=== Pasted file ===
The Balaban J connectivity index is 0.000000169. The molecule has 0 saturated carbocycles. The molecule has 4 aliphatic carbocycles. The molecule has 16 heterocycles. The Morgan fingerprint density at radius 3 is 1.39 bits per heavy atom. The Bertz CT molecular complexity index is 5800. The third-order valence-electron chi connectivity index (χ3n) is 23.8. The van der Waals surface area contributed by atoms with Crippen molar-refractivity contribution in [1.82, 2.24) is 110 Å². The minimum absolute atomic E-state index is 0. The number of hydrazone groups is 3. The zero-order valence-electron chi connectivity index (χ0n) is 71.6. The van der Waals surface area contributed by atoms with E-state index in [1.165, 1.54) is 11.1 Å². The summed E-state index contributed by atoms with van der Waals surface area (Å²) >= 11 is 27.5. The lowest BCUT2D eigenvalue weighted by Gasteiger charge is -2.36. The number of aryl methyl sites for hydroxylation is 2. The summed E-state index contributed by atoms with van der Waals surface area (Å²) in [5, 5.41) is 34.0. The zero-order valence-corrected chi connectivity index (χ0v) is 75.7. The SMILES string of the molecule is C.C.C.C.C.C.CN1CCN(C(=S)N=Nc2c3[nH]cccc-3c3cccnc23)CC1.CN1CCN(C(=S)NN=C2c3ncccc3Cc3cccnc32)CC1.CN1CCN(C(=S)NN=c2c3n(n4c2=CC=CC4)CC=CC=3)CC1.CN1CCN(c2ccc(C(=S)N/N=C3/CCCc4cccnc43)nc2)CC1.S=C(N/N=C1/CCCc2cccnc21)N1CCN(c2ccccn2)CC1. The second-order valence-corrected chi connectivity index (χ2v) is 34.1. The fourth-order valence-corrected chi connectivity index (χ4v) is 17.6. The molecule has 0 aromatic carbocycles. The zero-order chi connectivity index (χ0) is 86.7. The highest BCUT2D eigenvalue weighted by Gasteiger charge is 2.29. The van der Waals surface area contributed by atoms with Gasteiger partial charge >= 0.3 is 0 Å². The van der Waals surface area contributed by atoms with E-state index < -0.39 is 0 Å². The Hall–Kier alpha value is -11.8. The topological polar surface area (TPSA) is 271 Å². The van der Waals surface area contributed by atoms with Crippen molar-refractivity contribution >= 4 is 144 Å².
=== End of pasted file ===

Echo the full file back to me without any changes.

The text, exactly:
The Balaban J connectivity index is 0.000000169. The molecule has 0 saturated carbocycles. The molecule has 4 aliphatic carbocycles. The molecule has 16 heterocycles. The Morgan fingerprint density at radius 3 is 1.39 bits per heavy atom. The Bertz CT molecular complexity index is 5800. The third-order valence-electron chi connectivity index (χ3n) is 23.8. The van der Waals surface area contributed by atoms with Crippen molar-refractivity contribution in [1.82, 2.24) is 110 Å². The minimum absolute atomic E-state index is 0. The number of hydrazone groups is 3. The zero-order valence-electron chi connectivity index (χ0n) is 71.6. The van der Waals surface area contributed by atoms with E-state index in [1.165, 1.54) is 11.1 Å². The summed E-state index contributed by atoms with van der Waals surface area (Å²) >= 11 is 27.5. The lowest BCUT2D eigenvalue weighted by Gasteiger charge is -2.36. The number of aryl methyl sites for hydroxylation is 2. The summed E-state index contributed by atoms with van der Waals surface area (Å²) in [5, 5.41) is 34.0. The zero-order valence-corrected chi connectivity index (χ0v) is 75.7. The SMILES string of the molecule is C.C.C.C.C.C.CN1CCN(C(=S)N=Nc2c3[nH]cccc-3c3cccnc23)CC1.CN1CCN(C(=S)NN=C2c3ncccc3Cc3cccnc32)CC1.CN1CCN(C(=S)NN=c2c3n(n4c2=CC=CC4)CC=CC=3)CC1.CN1CCN(c2ccc(C(=S)N/N=C3/CCCc4cccnc43)nc2)CC1.S=C(N/N=C1/CCCc2cccnc21)N1CCN(c2ccccn2)CC1. The second-order valence-corrected chi connectivity index (χ2v) is 34.1. The fourth-order valence-corrected chi connectivity index (χ4v) is 17.6. The molecule has 0 aromatic carbocycles. The zero-order chi connectivity index (χ0) is 86.7. The highest BCUT2D eigenvalue weighted by Gasteiger charge is 2.29. The van der Waals surface area contributed by atoms with Gasteiger partial charge >= 0.3 is 0 Å². The van der Waals surface area contributed by atoms with E-state index < -0.39 is 0 Å². The Hall–Kier alpha value is -11.8. The topological polar surface area (TPSA) is 271 Å². The van der Waals surface area contributed by atoms with Crippen molar-refractivity contribution >= 4 is 144 Å².